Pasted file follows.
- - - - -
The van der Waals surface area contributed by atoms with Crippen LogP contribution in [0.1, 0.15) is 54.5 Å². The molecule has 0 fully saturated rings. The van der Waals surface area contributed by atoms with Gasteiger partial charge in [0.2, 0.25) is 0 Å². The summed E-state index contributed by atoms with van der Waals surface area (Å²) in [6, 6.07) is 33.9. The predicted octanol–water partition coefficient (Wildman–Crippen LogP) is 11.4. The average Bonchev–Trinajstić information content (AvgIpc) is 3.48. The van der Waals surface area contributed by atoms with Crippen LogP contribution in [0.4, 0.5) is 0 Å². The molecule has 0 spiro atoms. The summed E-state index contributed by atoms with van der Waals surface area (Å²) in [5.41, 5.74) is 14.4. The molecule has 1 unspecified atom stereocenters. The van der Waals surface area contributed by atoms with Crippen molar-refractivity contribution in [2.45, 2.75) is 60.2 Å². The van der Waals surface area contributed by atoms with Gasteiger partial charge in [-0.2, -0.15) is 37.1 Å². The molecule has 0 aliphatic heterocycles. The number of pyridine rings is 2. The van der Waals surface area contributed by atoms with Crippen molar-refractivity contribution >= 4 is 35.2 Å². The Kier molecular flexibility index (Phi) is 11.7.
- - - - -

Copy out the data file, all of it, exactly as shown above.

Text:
The van der Waals surface area contributed by atoms with Crippen LogP contribution in [0.1, 0.15) is 54.5 Å². The molecule has 0 fully saturated rings. The van der Waals surface area contributed by atoms with Gasteiger partial charge in [0.2, 0.25) is 0 Å². The summed E-state index contributed by atoms with van der Waals surface area (Å²) in [6, 6.07) is 33.9. The predicted octanol–water partition coefficient (Wildman–Crippen LogP) is 11.4. The average Bonchev–Trinajstić information content (AvgIpc) is 3.48. The van der Waals surface area contributed by atoms with Crippen LogP contribution in [0.4, 0.5) is 0 Å². The molecule has 0 spiro atoms. The summed E-state index contributed by atoms with van der Waals surface area (Å²) in [5.41, 5.74) is 14.4. The molecule has 1 unspecified atom stereocenters. The van der Waals surface area contributed by atoms with Crippen molar-refractivity contribution in [2.45, 2.75) is 60.2 Å². The van der Waals surface area contributed by atoms with Gasteiger partial charge in [-0.2, -0.15) is 37.1 Å². The molecule has 0 aliphatic heterocycles. The number of pyridine rings is 2. The van der Waals surface area contributed by atoms with Crippen molar-refractivity contribution >= 4 is 35.2 Å². The Kier molecular flexibility index (Phi) is 11.7.